September 24, 2009
Missouri’s Electric Service Providers Voice Concerns Over Climate Legislation
The leaders of Missouri’s electric service providers (cooperative, municipal and investor-owned) are projecting average double digit electric rate hikes in 2012 as they announced the results of a joint analysis of the rate impacts of proposed federal climate change legislation.
The Missouri Energy Development Association (MEDA), which includes Tri-County Electric Cooperative, is also proposing some policy changes to reduce the impacts. This legislation may be considered by the Senate later this fall.
The letter and brief summary of findings that have been sent to policy-makers is posted on the MEDA website at www.missourienergy.org and can be downloaded by clicking on the “Unified Missouri Electric Utilities Review of Waxman-Markey” link.
The Missouri electric service providers group that conducted this analysis determined that as this legislation exists today, it will raise production costs. That means Missourians will experience significant rate increases just as they are beginning to shed some of the financial challenges imposed by one of the deepest recessions in the last half century.
The letter and brief summary of findings shows that the proposed legislation would cause Missourians to pay rate increases averaging between 12% and 26% starting in 2012. It also highlights the potential to reach rate increases of up to 50% should utilities be forced to switch from coal to natural gas for a significant portion of their fuel in order to comply with this federal legislation. The letter and summary go on to show that rate increases of between 25% and 42% may be experienced by 2020 and could reach 77% under the case where utilities are forced to switch to more natural gas fired generation.
Missouri ratepayers will pay significantly more than the national average under proposed climate change legislation because of the reliance on coal fired power plants. Over 80% of electricity produced in the state comes from coal. Nationally the rate is about 50%. The analysis released today does not address rate impacts from other causes.
The letter gives six recommended changes to the legislation that would significantly reduce cost impacts on Missouri residents and businesses and yet the key environmental policy objectives be maintained. These six recommended changes:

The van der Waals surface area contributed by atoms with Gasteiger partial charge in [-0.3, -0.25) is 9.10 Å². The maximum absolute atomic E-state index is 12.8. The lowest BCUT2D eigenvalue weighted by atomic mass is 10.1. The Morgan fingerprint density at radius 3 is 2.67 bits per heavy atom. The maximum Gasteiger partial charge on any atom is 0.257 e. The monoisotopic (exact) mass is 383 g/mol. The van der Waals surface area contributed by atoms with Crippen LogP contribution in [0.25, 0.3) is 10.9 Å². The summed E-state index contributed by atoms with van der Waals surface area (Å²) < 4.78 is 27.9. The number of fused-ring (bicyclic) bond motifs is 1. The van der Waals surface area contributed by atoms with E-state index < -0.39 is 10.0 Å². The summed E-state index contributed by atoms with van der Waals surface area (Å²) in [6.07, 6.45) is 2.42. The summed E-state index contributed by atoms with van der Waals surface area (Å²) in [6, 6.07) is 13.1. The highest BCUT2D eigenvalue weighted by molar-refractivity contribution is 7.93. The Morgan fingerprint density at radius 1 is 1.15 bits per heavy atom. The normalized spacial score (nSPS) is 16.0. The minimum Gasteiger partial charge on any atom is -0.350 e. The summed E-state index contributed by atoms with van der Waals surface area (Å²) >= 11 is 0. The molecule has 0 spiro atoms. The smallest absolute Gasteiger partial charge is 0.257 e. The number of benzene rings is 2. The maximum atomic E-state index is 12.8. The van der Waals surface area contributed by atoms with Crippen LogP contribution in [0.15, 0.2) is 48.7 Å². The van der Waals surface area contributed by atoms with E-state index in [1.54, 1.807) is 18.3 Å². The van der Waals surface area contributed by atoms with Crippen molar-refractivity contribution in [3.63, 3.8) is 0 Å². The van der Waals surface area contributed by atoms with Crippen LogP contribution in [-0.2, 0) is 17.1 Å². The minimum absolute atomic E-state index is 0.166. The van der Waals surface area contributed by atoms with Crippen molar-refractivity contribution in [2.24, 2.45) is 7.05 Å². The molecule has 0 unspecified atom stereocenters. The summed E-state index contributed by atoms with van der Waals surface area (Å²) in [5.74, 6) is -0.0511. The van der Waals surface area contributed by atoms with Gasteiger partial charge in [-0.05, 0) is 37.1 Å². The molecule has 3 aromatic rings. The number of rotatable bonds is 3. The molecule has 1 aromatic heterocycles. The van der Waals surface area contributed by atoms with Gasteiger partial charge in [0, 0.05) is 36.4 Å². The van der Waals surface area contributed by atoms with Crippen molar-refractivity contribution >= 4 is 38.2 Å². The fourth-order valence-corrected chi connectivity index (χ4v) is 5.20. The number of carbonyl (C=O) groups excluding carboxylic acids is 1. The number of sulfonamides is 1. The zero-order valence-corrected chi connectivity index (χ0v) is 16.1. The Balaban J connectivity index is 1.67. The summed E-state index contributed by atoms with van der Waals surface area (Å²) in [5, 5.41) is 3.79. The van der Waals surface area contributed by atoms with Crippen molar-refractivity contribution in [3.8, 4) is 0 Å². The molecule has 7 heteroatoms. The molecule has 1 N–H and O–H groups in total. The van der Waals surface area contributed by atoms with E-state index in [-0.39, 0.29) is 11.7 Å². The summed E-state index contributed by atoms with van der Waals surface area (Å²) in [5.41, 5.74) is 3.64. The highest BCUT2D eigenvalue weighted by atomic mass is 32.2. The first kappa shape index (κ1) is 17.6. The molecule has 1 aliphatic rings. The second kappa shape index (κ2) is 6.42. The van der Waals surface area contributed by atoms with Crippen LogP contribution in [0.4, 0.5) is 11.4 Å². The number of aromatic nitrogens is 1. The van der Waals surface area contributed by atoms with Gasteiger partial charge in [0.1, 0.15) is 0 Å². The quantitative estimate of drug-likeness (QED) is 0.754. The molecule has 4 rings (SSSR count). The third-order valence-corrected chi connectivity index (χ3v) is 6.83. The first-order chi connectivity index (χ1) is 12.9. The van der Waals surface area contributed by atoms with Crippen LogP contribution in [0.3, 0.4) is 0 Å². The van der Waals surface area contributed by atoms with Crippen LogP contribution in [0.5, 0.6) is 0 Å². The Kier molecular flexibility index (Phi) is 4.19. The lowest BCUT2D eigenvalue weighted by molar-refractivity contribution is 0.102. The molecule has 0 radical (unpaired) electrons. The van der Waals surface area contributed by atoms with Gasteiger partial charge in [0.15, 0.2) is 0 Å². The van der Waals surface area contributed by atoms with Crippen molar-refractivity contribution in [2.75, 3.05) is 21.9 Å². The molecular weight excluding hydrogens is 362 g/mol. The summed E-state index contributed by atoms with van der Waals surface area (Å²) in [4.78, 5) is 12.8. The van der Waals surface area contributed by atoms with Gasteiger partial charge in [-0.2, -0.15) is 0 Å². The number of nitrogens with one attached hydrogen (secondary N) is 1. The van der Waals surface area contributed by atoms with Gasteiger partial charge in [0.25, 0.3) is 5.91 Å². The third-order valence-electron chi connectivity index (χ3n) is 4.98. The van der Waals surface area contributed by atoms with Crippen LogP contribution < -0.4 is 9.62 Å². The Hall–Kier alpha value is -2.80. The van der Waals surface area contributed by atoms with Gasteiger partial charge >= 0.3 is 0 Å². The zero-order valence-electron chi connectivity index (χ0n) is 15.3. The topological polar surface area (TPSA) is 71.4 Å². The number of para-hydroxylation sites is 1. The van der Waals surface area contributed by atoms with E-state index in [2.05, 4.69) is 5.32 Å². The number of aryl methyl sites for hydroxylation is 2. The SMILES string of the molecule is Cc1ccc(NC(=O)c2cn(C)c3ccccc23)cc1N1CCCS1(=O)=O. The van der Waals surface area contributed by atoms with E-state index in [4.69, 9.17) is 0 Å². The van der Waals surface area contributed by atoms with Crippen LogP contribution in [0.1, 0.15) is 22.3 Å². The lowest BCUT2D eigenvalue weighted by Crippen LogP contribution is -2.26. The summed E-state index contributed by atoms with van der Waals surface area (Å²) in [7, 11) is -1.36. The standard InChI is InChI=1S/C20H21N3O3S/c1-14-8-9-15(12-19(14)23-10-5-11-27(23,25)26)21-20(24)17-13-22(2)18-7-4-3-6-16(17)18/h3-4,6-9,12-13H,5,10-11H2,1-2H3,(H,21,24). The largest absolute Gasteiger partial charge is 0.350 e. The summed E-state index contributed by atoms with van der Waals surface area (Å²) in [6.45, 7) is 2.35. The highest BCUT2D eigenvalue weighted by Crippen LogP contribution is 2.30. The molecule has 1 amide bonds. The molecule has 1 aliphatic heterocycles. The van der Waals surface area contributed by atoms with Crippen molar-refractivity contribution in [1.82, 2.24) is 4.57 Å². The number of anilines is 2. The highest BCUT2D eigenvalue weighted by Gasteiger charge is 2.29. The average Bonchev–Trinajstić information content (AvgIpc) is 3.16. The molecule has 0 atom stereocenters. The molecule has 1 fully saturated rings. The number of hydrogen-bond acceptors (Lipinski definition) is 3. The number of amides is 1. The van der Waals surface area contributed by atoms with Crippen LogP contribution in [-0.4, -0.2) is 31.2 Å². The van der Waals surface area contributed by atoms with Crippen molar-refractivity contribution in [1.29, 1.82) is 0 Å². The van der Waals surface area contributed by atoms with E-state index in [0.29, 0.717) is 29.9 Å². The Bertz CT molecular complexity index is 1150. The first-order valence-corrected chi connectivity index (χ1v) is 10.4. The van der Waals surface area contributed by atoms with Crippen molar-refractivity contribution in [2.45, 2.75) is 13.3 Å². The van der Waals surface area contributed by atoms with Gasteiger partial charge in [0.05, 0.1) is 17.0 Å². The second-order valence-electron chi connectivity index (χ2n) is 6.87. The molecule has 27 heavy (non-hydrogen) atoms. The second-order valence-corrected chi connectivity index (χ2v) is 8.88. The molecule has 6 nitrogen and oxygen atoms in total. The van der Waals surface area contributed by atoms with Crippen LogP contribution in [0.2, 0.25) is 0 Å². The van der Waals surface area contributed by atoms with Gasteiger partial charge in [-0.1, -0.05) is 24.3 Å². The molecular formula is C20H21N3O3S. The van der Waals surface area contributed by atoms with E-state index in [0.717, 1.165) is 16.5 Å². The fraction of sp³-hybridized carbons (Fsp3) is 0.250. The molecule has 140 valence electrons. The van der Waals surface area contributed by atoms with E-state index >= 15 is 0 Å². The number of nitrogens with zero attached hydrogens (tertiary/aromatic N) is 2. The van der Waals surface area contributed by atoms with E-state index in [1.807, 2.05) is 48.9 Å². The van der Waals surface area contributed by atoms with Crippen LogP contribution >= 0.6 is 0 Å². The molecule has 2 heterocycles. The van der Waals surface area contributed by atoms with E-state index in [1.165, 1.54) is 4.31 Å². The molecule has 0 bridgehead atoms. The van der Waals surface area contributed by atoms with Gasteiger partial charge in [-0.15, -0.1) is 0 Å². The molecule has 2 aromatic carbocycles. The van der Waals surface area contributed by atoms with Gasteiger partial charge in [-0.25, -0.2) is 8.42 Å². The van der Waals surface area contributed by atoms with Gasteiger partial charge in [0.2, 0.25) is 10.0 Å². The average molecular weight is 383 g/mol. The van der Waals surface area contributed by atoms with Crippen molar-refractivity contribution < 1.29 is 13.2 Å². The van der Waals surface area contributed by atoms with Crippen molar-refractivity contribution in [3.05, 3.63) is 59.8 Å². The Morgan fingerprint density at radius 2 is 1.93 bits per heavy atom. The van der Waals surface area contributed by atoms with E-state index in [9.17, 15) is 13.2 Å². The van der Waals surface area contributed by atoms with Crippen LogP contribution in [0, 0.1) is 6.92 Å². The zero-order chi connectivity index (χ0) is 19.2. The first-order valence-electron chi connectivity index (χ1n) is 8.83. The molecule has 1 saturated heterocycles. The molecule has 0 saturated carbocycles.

1. Reduce initial consumer price shock by providing sufficient allowances to meet allowed CO2 emissions, recognizing that allowances can be withdrawn over time.
2. Significantly extend the current timeline before reducing allocations to give utilities a reasonable time after federal legislation is passed to achieve meaningful reductions in carbon emissions. A more gradual ‘glide slope’ for reductions of allocations is needed to avoid unprecedented and very expensive actions by the utility industry, which will be borne by their customers.
3. A ‘price cap’ should be established to prevent price spikes caused by shortages or speculation in the trading of CO2 allowances that will ultimately shock consumers’ pocketbooks.
4. Create an enforcement “off-ramp” so that American industries aren’t forced to close or relocate to nations where there are little or no carbon regulations. Keep American jobs in America.
5. Allocate additional CO2 allowances tied to electric vehicle penetrations to speed the transition to electric vehicles. Electric utilities, and the electrification of vehicles, are the most obvious means of reducing U.S. dependence on foreign oil. The current provisions of this legislation penalize electric utilities and their customers for advancing this national interest.
6. Remove restrictions and limitations on the use of offsets. The proposed legislation contemplates the use of domestic and international offsets as a means of addressing carbon emissions. Missouri utilities are calling on Congress to ensure that offset rules for both domestic and international offsets are quickly finalized to ensure their immediate availability at the start of any carbon reduction program.
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